There is a street in the 7th arrondissement named after Jean Nicot. There is nothing special about this street, nor with its extension, Passage Jean Nicot.
Who was Jean Nicot? Jean Nicot (1530-1600) was a French diplomat and scholar, who for a while was the French ambassador to Portugal. There, he discovered the tobacco plant and the snuff tobacco, which was, thanks to him, soon introduced to the French court. It was immediately much appreciated by the Queen, Catherine de Medicis, and also thought to work as a pain killer, used by her son, King François II, who suffered from strong migraines. The use of (snuff) tobacco became fashionable … and this was somehow the start of the introduction and popularization of tobacco throughout Europe.
... and Jean Nicot gave his name to the Nicotiana Tabacum plant and to nicotine.
… and tobacco use spread, being snuffed, chewed, smoked… getting really popular when the cigarette was “invented” during the 19th century and of course became more than popular throughout the 20th century. It took some time before all scientists seemed to agree that the consumption of it was not really good for your health. Only a few decades ago, movie stars, doctors… spread propaganda for cigarette smoking, which has today disappeared and been replaced by the “Smoking kills” signs.
Why does Jean Nicot have his street name here? Until the beginning of the 20th century we could find here, on the Seine banks, a large tobacco factory, “Manufacture de tabac”. We can see the place it occupied on the Paris map from 1901. It has since been replaced by some apartment and office buildings, including the American Church (one of them, see previous post) and a large building (from 1937) which until the end of last century was the home of the French tobacco company, SEITA, a state monopoly until 1970. Today, there seems to be lot of office space to rent, if you are interested.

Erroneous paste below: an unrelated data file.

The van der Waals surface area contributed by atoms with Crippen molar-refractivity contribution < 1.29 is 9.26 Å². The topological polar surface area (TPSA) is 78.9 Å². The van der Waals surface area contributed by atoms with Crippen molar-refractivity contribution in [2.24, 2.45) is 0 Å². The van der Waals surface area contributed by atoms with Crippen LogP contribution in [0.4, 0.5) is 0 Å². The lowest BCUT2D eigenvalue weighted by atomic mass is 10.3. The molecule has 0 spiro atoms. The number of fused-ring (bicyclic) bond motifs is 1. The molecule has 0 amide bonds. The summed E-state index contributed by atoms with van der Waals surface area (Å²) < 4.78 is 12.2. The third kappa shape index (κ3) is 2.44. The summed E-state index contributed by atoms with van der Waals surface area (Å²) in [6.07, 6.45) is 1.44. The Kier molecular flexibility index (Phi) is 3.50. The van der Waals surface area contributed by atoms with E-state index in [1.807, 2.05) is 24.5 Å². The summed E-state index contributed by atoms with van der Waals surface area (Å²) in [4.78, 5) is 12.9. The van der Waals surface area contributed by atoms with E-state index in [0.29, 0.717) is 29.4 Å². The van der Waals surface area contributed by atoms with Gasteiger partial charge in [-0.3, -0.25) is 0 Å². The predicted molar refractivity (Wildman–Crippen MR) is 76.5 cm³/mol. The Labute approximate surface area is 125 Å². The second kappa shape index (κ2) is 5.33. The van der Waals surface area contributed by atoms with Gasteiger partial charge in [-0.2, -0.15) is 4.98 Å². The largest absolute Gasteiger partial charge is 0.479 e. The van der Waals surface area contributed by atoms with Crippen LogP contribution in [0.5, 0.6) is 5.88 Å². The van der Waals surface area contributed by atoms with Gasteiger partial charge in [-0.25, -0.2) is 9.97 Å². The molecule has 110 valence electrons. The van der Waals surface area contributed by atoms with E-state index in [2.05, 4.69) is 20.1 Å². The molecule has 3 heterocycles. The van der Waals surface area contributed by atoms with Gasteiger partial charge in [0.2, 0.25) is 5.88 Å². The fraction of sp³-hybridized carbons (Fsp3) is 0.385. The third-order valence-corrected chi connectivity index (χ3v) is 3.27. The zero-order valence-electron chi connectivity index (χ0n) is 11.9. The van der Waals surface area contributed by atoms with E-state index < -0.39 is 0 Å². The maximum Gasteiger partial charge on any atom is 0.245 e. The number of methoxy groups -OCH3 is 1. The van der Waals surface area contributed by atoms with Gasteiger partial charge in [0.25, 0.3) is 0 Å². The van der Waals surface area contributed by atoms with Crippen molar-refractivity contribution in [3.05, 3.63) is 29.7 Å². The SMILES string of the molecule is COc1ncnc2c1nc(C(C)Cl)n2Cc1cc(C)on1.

It’s rather surprising today to see how the building is decorated by frescoes more or less glorifying the tobacco culture (see also top picture).
Today, the French tobacco industry is quite limited with local cultivation and production heavily reduced, business-wise run by foreign companies.
We are close to the Invalides (see previous posts) and its esplanade. Looking on the same Paris map from 1901, we can see some rail tracks, actually under the esplanade. They led to what then was a rather modest railway station, Gare des Invalides, from 1902, which served some destinations, mostly in the suburbs, until the 1930’s. The station building is now an Air France terminal and some tracks are used for the RER line along the Seine.
But using what actually is referred to as a street, Rue Jean et Paul Lerolle, you can still visit the space under the esplanade. The rail tracks here are gone, the space is now occupied by a rubbish heap, some municipal services, a canteen for the nearby foreign office… and you have access to the Air France terminal and the restaurant Chez Françoise.